Sunday, May 6, 2012

Ten commandments in modern societies -7

"One can't be right all the time.  Try to be fair instead."

While we want to make the right decision or pass the right judgment all the time, this is simply impossible.   This is not the same as saying "nobody is perfect"; even a perfect person won't be able to do it.  We may not have all the correct information.  We do not have the wisdom to predict the future.  There are events that happen randomly or beyond humans' control.  Critically, it can be hard to tell what course of action is right or wrong because often times there are no solid foundations or scientific parameters which we can objectively evaluate.  There is scientific evidence that the Earth circles the Sun or RNA is required for gene expression, but there is never equally strong evidence in any economic or political arenas. All the guidance we have may be history, which are usually incompletely understood and subject to interpretation or manipulation, or tradition and common sense including societal rules, etc, which evolve over time.  So what was accepted 100 years ago may be wrong now, what is OK in 2012 may be terribly atrocious in 2112. 

The most important step towards making the least wrong move, after gathering as much information as possible, is to apply fairness in decision-making.  Simply, if you do it, everybody can do the same.  This is pure common sense.  So if you and I do exactly the same thing, but I sue to stop you from doing so, I will be laughed out of court.

Anybody violating this principle is called hypocrite, who often deserves much worse than the word. However, if you are the rich and powerful, you can safely practice hypocrisy with a straight face.  Say you reported "news" that led to unjust wars and death, but you could still claim the status of independent media and dismiss the non-free press, even if the latter didn't do anything as remotely bad as you.  You have hundreds or thousands of nuclear weapons, but claim Iran is a threat to world peace because it is trying to get the first one, even though you have produced zero evidence.  You have waged the most wars in the most countries in recent memories and killed the most people and continued to threatened more, but think someone else has a bad human right record.  You travel around the world for a few individuals but avidly support and even call for wars and aggressions, like Chris Smith and many others of the US congress.  Or, you are a star activist that relies on the worse human right offenders for funding to fight for your own cause.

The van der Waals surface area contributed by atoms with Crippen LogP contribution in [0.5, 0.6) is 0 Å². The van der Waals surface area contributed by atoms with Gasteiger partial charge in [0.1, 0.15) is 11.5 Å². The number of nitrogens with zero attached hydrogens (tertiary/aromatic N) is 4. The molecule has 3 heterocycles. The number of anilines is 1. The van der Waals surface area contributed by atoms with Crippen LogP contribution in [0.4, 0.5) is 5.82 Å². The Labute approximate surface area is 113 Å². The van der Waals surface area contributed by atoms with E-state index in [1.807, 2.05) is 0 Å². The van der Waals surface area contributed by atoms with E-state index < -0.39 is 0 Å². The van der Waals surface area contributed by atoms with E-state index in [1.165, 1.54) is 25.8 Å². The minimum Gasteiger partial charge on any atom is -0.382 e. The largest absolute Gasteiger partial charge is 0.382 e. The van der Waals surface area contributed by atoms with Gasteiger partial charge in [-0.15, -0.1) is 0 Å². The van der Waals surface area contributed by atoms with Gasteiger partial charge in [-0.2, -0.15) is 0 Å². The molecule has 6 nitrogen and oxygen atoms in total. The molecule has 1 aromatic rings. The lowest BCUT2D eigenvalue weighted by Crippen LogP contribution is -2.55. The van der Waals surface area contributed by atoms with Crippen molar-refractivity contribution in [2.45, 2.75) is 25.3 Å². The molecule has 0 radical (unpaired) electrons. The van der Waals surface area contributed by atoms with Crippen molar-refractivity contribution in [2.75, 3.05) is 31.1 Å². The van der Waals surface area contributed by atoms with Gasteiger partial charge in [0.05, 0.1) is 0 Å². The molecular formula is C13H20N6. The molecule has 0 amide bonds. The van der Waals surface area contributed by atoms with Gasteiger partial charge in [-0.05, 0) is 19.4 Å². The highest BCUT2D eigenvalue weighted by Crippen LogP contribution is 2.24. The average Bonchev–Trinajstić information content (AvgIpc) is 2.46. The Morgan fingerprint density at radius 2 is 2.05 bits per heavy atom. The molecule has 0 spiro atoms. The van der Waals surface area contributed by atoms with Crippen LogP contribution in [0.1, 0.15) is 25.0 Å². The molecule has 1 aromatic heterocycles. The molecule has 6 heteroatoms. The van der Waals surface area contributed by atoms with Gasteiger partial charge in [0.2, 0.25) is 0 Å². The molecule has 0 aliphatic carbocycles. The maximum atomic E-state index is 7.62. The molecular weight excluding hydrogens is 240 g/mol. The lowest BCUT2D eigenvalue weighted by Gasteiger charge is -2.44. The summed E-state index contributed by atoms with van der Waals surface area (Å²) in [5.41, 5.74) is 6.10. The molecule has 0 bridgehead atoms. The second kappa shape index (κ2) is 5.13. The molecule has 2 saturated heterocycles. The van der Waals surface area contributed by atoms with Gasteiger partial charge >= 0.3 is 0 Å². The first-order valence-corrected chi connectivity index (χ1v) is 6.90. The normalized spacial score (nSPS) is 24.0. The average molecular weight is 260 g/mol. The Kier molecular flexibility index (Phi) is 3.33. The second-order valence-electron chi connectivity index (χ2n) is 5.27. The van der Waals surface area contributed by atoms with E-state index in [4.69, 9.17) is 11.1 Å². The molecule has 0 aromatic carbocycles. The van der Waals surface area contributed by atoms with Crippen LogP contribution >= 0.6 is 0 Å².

This is the reality of human societies.  Societies have always be ruled by the elites.  In the old times the legitimacy of elite rule was through the kings and queens.  In modern societies it is usurped through the fake sense of democracy, which is not more noble than before.  The difference now is that because of the ease to gather more information the citizenry has a better means to see through the hypocrisy of the elites.  How this will change the society remains to be seen, and if it does, it will likely take a long time.

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